I’m on my way back from the Spektrix Conference 2014 and I thought I’d pop my musings down. At the moment there are three snoring people surrounding me (one is dribbling), a lady eating a salad that smells like death and a teenager listening to what can only be described as 90s club anthems, because that’s what they are. So, I’m not being impolite by writing this.
I don’t go to as many conferences as I used to when I started in Arts Marketing – back then I’d got to everything the AMA, Audiences Yorkshire and anything else that had good speakers, free biscuits and “networking” (drinking) afterwards. As such I worry a little that I, and the theatre I work for are falling behind.
So my musings, in a handily digestible, numbered list.
1. We’re not alone.
Not even close. Every venue has a moment where you believe that your problems are unique. They’re not. Not even close. As you worry about sales, 90 other venues are worrying. Director’s not listening? Boring, heard it already. Website playing up. Dull, get on your analytics bike! Everyone has the same problems and are seeking the same solutions. It’s pretty comforting and terrifying at the same time.
2. The digital age is here (ish).
The vast number of venues are in an unhealthy relationship with digital. We’re unwilling to fully commit, settle down, invest, buy a house and consider kids. Sure we’ll flirt with the idea but ultimately we’re not committing enough. The shop front is the website, okay? Deal with it. 5 people (usually on the board) may pop the brochure on their coffee table but the majority use it briefly… Oh and it’s not measurable. We’re possibly throwing away thousands of pounds. As an aside, my most galling moment was discovering a brochure I’d designed stuffed down the side of a toilet in a nightclub, stained and pages missing. The missing pages meant one of two things – a) they fell out, b) they were torn in a moment of desperation. Our paper stock is pretty thick. Think about it. No one’s ever peed on my website.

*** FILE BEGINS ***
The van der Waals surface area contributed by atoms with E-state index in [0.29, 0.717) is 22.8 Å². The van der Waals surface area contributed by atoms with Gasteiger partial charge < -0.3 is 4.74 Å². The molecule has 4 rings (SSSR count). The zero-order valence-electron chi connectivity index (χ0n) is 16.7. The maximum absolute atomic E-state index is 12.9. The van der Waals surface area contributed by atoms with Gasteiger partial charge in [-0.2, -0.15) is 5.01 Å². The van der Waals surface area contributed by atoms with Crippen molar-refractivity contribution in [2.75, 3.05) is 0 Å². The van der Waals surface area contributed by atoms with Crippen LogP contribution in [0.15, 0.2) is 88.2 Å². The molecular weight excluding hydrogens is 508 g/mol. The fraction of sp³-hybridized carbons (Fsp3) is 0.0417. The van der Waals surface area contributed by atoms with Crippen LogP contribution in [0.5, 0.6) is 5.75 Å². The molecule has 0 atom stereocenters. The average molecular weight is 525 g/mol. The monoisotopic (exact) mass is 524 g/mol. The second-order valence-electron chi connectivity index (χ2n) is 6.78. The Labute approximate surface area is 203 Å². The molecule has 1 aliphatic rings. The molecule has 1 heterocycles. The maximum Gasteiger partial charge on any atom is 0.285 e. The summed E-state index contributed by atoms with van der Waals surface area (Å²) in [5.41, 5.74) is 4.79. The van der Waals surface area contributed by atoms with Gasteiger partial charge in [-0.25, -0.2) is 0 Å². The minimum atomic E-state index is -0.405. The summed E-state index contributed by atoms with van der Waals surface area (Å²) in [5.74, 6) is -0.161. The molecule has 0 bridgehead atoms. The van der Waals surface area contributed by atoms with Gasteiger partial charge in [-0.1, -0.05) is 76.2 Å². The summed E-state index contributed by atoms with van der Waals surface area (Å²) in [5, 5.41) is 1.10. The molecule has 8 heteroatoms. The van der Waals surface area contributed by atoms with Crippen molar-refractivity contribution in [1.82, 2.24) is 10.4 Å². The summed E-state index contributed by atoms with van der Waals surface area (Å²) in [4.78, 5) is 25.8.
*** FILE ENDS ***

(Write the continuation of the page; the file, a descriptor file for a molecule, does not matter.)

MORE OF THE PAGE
3. Invest to accumulate
Most businesses invest to accumulate. The arts in general budget to not lose as much as possible. We’re particularly touchy about talking about money in an open and honest way, particularly when it relates to art. We need a serious conversation about how we make more money to make more art we don’t have to rely on massive box offices for. It’s about balance. Fiscal and artistic.
4. Pricing is strategic not personal.
Not enough marketeers have control of the pricing (or substantial discussion) about the pricing within their venue until it is too late. To motivate change, audience behaviour etc… we need to be taking back the key component of the marketing mix.
5. We’re too bloody serious.
Okay we get it, it’s a serious play. But we’re creative organisations. So why does everything we put out seem so worthy and intense. What happened to fun, joy, happiness, the act of friendship and engaging as a human rather than machine. We need to lighten up when talking about what we do – and talk with passion, excitement and verve. It’s the equivalent of having a phone voice, it’s fake, unnerving and won’t convince anyone.
6. Reporting should be fun.
Everyone hates reporting back on what they’ve done. There’s a sense of dread. But there shouldn’t be. There needs to be a reinvention of how we use data, qualitative and quantitive to tell our stories. Infographics, statistics, silly statistics, hard facts. We need to stop double counting (deny it?), and get to the truth of what we do and share it open and honestly. And in a fun way. I was thinking what about the number of bearded performers on stage one month, and the next the number of times the word “twas” twas used – wouldn’t that be a bit more fun mixed in with how many people we saved.
Let me know what you think. These are my initial thoughts and I’d love to read your comments.
Best, Sam x
This is a guest blog post by Sam Freeman, marketing manager at Unity Theatre, playwright, director, occasional theatre designer, producer and stand up comedian.